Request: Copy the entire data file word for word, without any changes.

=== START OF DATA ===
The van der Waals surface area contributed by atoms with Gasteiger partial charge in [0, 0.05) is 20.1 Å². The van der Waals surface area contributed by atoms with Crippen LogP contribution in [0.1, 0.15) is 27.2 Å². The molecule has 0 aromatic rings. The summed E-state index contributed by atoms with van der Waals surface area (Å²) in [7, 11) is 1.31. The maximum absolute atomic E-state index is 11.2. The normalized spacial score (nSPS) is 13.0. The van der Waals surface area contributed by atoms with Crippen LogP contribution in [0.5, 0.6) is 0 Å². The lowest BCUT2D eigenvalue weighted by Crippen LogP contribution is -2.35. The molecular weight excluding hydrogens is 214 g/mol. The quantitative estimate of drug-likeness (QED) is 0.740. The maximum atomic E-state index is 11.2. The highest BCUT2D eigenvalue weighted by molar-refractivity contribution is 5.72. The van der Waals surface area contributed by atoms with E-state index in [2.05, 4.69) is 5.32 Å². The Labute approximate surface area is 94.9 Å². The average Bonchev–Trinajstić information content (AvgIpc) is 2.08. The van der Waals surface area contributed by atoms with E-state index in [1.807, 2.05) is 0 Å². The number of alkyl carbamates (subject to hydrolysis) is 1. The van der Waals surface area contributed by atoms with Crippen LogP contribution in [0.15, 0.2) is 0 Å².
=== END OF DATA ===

The van der Waals surface area contributed by atoms with Gasteiger partial charge in [0, 0.05) is 20.1 Å². The van der Waals surface area contributed by atoms with Crippen LogP contribution in [0.1, 0.15) is 27.2 Å². The molecule has 0 aromatic rings. The summed E-state index contributed by atoms with van der Waals surface area (Å²) in [7, 11) is 1.31. The maximum absolute atomic E-state index is 11.2. The normalized spacial score (nSPS) is 13.0. The van der Waals surface area contributed by atoms with Crippen LogP contribution in [0.5, 0.6) is 0 Å². The lowest BCUT2D eigenvalue weighted by Crippen LogP contribution is -2.35. The molecular weight excluding hydrogens is 214 g/mol. The quantitative estimate of drug-likeness (QED) is 0.740. The maximum atomic E-state index is 11.2. The highest BCUT2D eigenvalue weighted by molar-refractivity contribution is 5.72. The van der Waals surface area contributed by atoms with E-state index in [2.05, 4.69) is 5.32 Å². The Labute approximate surface area is 94.9 Å². The average Bonchev–Trinajstić information content (AvgIpc) is 2.08. The van der Waals surface area contributed by atoms with E-state index in [1.807, 2.05) is 0 Å². The number of alkyl carbamates (subject to hydrolysis) is 1. The van der Waals surface area contributed by atoms with Crippen LogP contribution in [0.15, 0.2) is 0 Å².